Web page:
Broadcast Title of Main Story — Doctor Who: The Movie
Unofficial Title — The Enemy Within
Synopsis: Referencing largely unelaborated events, the Master is captured and executed by the Daleks, who task the Seventh Doctor to take the remains home to Gallifrey, but the conscious remains trigger events that quickly lead to the emergence of the Eighth Doctor. This renewed Doctor must fight the after effects of regeneration and the self-resurrected Master.
• A decent, if by far not the best, regeneration story.
• Tried respectably to push the show forward in albeit americanized ways.
• Is always a pleasure to see and learn more of the TARDIS, regardless of desktop theme.
• Paul McGann does an amiable job as the playful Eighth Doctor
• Eric Roberts may at first seem like an odd recasting choice for the Master, but he makes the role his own.
• The Master seen here was perhaps the most dangerous and disturbing, being on the edge of life and death the entire story.
• The overall watchable story tended to become weaker as it progressed.
• The soft-reboot elements like the Doctor claiming to be “half-human,” can be seen as a clever lie in the context of the continuing show, but was certainly confusing for long-time fans.
• Some long-time fans might not have liked the dramatic remodeling of the TARDIS.
• Story elements like the the reestablished Dalek homeworld of Skaro or why the Daleks would ask the Doctor for anything go unexplained, and only explained in the revived show by proxy after 2005. Technically, the novel Lungbarrow (1997) explains some of this, but the whole New Adventures spin off continuity was deprecated in 2005.
“I love humans. They’re always see patterns in things that aren’t there,” The Eighth Doctor.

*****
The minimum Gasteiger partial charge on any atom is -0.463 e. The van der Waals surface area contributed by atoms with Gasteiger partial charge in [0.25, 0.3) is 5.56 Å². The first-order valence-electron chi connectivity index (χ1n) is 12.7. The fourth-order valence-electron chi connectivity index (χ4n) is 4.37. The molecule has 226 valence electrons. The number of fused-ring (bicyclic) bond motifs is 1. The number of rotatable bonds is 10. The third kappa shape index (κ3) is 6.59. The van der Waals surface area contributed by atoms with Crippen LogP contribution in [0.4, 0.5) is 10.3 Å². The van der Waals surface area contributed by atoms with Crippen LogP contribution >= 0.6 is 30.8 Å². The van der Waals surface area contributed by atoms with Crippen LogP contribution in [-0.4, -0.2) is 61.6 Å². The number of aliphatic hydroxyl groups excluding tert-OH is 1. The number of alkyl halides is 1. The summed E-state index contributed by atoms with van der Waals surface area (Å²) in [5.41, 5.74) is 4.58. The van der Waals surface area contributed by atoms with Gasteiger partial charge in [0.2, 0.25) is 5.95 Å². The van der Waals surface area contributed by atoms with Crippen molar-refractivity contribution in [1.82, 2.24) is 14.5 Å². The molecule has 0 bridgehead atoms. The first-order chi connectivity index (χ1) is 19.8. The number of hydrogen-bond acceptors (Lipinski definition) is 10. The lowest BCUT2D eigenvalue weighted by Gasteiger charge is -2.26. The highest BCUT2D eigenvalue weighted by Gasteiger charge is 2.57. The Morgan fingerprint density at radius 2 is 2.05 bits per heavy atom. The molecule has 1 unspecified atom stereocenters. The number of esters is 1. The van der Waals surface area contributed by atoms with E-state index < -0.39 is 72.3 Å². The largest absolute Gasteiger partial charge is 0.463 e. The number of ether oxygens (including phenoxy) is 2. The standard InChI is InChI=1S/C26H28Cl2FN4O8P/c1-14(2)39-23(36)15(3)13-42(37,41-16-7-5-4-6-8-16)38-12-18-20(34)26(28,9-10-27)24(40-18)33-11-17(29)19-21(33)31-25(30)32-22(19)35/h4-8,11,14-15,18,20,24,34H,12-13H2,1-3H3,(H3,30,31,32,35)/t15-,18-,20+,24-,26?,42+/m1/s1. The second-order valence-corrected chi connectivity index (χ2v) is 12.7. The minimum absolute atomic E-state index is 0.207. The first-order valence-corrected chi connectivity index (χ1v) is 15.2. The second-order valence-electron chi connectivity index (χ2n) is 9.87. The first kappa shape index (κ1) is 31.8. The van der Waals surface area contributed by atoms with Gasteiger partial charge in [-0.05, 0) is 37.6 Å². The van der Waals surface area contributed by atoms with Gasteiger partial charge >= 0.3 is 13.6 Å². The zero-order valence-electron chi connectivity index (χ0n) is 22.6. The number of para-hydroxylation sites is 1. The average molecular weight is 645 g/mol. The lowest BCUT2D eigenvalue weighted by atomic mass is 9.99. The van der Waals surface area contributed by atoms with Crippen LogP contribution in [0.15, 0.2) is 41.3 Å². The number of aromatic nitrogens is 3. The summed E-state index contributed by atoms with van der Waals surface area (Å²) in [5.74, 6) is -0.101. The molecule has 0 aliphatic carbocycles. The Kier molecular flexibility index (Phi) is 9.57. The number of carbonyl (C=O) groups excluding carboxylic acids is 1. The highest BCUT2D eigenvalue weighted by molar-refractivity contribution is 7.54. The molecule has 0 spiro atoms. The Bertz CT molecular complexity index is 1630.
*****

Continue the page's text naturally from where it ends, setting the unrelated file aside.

The Wilderness Years of Doctor Who was a confusing time for continuity, even though this time travel show never had to worry about such things in the same way as more linear shows. Dimensions in Time (1993) could be considered within the continuity, but might at best be an aborted timeline. The succeeding Curse of Fatal Death (1999) was a parody, while Scream of Shalka (2003) was officially ignored by the 2005 rebirth. The spin off New Adventures novels were also largely ignored starting 2005. Those are genuinely good stories, and worth reading at least as a “Legends of the Doctor” continuity, not unlike what Disney now brands as “Star Wars Legends.”
The 1996 TV film was far from immune to the continuity breakdown of its era. The goal of the special was to be a soft-reboot for a new americanized show. There are many elements that presumably would have been explained later in the planned series: the Doctor somehow being “half-human,” Skaro’s reestablishment, the Doctor agreeing to take the Master’s remains, what happened to the Master after being thrown into the TARDIS’ Eye of Harmony. All of that was technically explained more than a decade later via “the Doctor Lies” and The Last Great Time War, but it certainly was a bit different than planned. In the end, The Last Great Time War was the perfect explanation for the broken continuity of Doctor Who between 1989 and 2005, and how the timeline was likely still recovering from those events until the reestablishment of the Timelord homeworld of Gallifrey sometime after the events of The Time of the Doctor (2013). Because of that necessary storytelling, looking back on these Wilderness Years is much more interesting than the nostalgia that largely fueled it.